With Reid or not with Reid? That is the question


Kentucky graduate student forward Reid Travis slams the ball through the net during the game against University of North Carolina at Greensboro on Saturday, Dec. 1, 2018, at Rupp Arena in Lexington, Kentucky. Kentucky won 78-61. Photo by Jordan Prather | Staff

Erika Bonner

“Do you guys know Reid Travis is on our team? You guys do know that, right?” John Calipari joked after UK’s last regular season game against Florida.

Yes, Coach, we are aware, as I’m sure every member of Big Blue Nation is. But what exactly has the Kentucky men’s basketball team lacked since the 6-foot-8 forward went down with a knee injury back on Feb. 19? Let’s dive into it.

UK sophomore P.J. Washington has a few reasons as to why he thinks his team needs Travis on the floor.

“Obviously, we need Reid back. He’s a tough guy and is great on both sides of the ball. He makes shots, he rebounds the ball really well, and he’s a leader for us,” Washington said. “We’re missing him a little bit and we can’t wait until he gets back.”

Travis averages 6.9 rebounds per game, second on the team behind Washington, and while E.J. Montomery and Nick Richards have handled the pressure of trying to protect the paint, the presence of Travis in the post is still missed. Kentucky averaged 78.2 points with Travis and 70.2 without, forced an average of 13.9 turnovers with him versus 7.5 without and averaged 7.7 fewer points when the grad student was not on the floor.

“He’s a huge part of our team, obviously, leadership-wise. We want him back, but of course we don’t want to rush him back. It’s whatever is best for him. We are going off of what he says. Hopefully, sooner rather than later,” freshman Tyler Herro said. “He can make a tremendous impact. Without having him on the floor, it’s a little different. He does a lot of things that don’t show up on the stat sheet, you know, just getting it inside with the big plays. So, we want him back.”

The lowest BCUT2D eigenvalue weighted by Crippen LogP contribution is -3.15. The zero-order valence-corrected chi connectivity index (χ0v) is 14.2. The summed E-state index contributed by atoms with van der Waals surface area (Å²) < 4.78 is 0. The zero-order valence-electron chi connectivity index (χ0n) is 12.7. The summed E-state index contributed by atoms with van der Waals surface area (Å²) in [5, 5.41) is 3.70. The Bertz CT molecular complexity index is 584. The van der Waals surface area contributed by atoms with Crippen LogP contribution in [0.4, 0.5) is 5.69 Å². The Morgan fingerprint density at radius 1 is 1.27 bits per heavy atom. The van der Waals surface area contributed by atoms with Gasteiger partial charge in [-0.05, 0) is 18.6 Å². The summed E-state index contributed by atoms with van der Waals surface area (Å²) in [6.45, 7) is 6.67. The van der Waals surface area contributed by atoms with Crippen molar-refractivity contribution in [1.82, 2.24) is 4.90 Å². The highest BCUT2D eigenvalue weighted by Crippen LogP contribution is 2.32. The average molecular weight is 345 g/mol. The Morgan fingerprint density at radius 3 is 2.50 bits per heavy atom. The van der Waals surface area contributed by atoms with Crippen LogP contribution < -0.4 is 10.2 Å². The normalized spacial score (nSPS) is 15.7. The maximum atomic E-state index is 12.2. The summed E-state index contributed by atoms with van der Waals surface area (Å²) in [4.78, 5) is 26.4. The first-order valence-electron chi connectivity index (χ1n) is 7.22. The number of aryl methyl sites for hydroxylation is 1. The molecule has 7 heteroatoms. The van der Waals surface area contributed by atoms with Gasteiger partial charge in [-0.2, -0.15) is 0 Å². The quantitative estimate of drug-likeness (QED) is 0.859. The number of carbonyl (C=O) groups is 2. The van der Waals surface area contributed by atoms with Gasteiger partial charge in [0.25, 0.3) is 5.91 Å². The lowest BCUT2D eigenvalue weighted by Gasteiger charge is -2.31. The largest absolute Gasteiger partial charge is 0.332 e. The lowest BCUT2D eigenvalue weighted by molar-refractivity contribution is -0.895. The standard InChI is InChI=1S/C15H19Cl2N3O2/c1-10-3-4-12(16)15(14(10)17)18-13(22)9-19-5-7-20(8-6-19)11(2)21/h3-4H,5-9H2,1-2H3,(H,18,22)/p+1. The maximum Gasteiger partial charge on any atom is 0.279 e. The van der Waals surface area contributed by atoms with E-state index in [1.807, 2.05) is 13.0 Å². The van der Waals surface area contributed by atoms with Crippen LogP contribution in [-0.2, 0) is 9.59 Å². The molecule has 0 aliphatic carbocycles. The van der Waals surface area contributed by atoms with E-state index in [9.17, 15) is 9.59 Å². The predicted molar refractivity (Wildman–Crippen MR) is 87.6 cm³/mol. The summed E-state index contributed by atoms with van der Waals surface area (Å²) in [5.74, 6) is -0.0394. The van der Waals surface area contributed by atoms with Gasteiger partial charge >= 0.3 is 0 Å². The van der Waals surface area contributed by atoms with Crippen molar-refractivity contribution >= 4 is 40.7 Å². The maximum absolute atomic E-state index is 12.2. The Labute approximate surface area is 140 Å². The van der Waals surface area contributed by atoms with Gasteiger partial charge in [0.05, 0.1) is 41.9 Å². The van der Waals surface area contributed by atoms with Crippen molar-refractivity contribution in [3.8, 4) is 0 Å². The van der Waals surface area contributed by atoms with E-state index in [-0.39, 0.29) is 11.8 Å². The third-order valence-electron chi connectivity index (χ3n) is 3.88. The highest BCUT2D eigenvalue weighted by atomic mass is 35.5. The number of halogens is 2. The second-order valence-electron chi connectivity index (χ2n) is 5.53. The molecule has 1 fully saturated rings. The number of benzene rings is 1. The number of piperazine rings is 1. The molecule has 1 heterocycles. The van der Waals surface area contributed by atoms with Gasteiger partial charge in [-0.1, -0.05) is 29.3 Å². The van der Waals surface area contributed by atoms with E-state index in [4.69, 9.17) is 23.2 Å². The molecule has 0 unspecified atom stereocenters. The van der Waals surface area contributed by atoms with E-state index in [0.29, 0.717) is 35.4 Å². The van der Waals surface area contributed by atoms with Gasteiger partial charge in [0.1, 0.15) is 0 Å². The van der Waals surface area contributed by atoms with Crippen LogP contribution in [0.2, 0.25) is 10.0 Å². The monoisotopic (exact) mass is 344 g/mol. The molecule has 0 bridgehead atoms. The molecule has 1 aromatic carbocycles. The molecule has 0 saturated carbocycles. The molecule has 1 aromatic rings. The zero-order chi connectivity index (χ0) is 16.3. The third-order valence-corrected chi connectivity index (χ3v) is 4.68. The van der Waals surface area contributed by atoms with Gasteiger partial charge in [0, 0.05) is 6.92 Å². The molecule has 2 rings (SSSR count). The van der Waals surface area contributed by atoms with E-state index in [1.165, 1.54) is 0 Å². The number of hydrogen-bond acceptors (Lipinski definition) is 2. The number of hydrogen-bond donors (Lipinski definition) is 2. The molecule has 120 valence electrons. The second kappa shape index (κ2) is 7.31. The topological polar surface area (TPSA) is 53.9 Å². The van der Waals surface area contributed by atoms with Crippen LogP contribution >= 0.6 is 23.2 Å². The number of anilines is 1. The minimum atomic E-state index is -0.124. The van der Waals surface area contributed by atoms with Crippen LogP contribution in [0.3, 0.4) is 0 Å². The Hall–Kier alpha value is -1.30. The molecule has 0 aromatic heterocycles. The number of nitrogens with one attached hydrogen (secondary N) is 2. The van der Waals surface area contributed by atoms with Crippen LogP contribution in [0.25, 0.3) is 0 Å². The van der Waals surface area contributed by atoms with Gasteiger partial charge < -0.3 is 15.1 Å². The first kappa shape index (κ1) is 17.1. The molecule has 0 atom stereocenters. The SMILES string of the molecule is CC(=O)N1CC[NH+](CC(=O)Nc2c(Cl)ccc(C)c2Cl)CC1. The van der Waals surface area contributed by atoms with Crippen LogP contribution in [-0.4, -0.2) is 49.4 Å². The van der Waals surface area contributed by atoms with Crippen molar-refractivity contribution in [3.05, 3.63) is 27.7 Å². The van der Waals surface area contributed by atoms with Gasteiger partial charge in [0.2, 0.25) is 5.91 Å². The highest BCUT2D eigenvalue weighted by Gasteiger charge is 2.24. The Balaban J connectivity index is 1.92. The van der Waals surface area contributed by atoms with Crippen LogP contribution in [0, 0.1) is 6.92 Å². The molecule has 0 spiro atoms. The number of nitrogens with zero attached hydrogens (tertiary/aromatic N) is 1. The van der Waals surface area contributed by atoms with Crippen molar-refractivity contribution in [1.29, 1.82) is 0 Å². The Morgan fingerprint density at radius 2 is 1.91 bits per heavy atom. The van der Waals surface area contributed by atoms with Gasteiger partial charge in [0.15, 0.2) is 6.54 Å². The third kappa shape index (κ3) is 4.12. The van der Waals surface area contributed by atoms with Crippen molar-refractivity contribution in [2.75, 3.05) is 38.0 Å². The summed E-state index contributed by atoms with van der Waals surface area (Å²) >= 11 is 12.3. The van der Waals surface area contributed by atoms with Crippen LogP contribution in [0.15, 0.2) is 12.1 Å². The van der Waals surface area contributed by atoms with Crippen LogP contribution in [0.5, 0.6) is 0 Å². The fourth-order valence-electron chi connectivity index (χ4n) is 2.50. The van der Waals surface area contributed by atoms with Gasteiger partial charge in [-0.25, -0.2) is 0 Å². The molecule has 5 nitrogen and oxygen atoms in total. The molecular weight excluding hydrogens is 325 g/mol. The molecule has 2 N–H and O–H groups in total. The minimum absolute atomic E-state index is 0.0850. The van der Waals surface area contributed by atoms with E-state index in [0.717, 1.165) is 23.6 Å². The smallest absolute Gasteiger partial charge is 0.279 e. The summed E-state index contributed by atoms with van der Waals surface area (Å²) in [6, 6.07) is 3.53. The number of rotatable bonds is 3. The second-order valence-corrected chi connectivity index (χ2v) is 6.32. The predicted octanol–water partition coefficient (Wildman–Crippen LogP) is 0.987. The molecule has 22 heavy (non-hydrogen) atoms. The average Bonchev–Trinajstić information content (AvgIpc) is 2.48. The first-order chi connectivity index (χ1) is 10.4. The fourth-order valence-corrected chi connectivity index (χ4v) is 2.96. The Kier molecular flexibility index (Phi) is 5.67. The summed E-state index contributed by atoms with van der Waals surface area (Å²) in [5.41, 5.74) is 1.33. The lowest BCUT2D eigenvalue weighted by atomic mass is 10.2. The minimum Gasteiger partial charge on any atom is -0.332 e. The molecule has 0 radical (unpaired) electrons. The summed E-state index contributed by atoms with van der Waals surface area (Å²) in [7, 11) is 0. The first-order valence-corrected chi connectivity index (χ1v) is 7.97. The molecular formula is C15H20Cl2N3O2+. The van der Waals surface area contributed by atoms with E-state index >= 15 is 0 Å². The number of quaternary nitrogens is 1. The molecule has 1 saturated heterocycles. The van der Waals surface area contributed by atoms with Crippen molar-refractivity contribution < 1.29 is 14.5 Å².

Herro is exactly right. Toughness and leadership are things that are nearly impossible to teach— things the graduate student brings to the table with his experience.

When the Cats played Tennessee, they rebounded the ball 39 times in each game. The first time the two teams played (when UK had Travis) the Vols were outrebounded by 13. The second time around, Kentucky still outrebounded Tennessee, but this time only by three. As far as points go, UK outscored UT 36-20 in the paint in their first matchup, but in the second game without Travis, UT outscored UK 28-10 in the paint.

“His consistency of play is amazing,” Calipari said. “… Reid is going to give you what he gives you every minute he’s on the floor. So you miss that consistency.”

As of now, the jury’s still out on whether no. 22 will be dressed and ready to go by the time the SEC tournament rolls around; in fact, Coach Cal said himself that he doesn’t know the status of Travis’s knee.

“I’ve absolutely stayed out of it. I really haven’t even talked to the doctors because these kids know their bodies, and I don’t want him or anyone to think that I’m pushing him to play if he’s not — if he’s not right,” Calipari said.

That being said, Calipari still remains optimistic about the fact that it could be worse.

“Here is what’s good, it’s not an ACL. He sprained his knee. He’s going to be fine,” Calipari said. “Would I like to have him on my team right now? But not at any expense of his, no.”

Travis still has a few days left for his knee to heal up, so we’ll soon find out whether the Cats will have their big man back.